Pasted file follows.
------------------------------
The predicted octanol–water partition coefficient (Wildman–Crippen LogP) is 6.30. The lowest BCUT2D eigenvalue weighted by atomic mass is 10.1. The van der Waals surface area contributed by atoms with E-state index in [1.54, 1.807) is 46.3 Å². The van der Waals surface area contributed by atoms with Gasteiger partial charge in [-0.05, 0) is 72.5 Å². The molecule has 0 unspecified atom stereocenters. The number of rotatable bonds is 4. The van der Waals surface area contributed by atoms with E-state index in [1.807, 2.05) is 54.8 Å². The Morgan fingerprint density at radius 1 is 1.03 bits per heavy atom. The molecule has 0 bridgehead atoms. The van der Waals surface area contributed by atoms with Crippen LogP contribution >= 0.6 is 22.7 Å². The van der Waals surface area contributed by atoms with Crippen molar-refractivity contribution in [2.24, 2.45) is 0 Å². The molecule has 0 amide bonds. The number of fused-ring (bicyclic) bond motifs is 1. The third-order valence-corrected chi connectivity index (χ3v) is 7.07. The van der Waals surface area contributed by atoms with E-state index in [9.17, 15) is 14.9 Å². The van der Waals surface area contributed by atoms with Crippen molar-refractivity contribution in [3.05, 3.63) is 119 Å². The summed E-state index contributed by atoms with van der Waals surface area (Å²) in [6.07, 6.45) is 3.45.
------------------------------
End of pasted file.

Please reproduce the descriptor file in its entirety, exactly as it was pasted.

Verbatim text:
The predicted octanol–water partition coefficient (Wildman–Crippen LogP) is 6.30. The lowest BCUT2D eigenvalue weighted by atomic mass is 10.1. The van der Waals surface area contributed by atoms with E-state index in [1.54, 1.807) is 46.3 Å². The van der Waals surface area contributed by atoms with Gasteiger partial charge in [-0.05, 0) is 72.5 Å². The molecule has 0 unspecified atom stereocenters. The number of rotatable bonds is 4. The van der Waals surface area contributed by atoms with E-state index in [1.807, 2.05) is 54.8 Å². The Morgan fingerprint density at radius 1 is 1.03 bits per heavy atom. The molecule has 0 bridgehead atoms. The van der Waals surface area contributed by atoms with Crippen LogP contribution >= 0.6 is 22.7 Å². The van der Waals surface area contributed by atoms with Crippen molar-refractivity contribution in [2.24, 2.45) is 0 Å². The molecule has 0 amide bonds. The number of fused-ring (bicyclic) bond motifs is 1. The third-order valence-corrected chi connectivity index (χ3v) is 7.07. The van der Waals surface area contributed by atoms with E-state index in [9.17, 15) is 14.9 Å². The van der Waals surface area contributed by atoms with Crippen molar-refractivity contribution in [3.05, 3.63) is 119 Å². The summed E-state index contributed by atoms with van der Waals surface area (Å²) in [6.07, 6.45) is 3.45.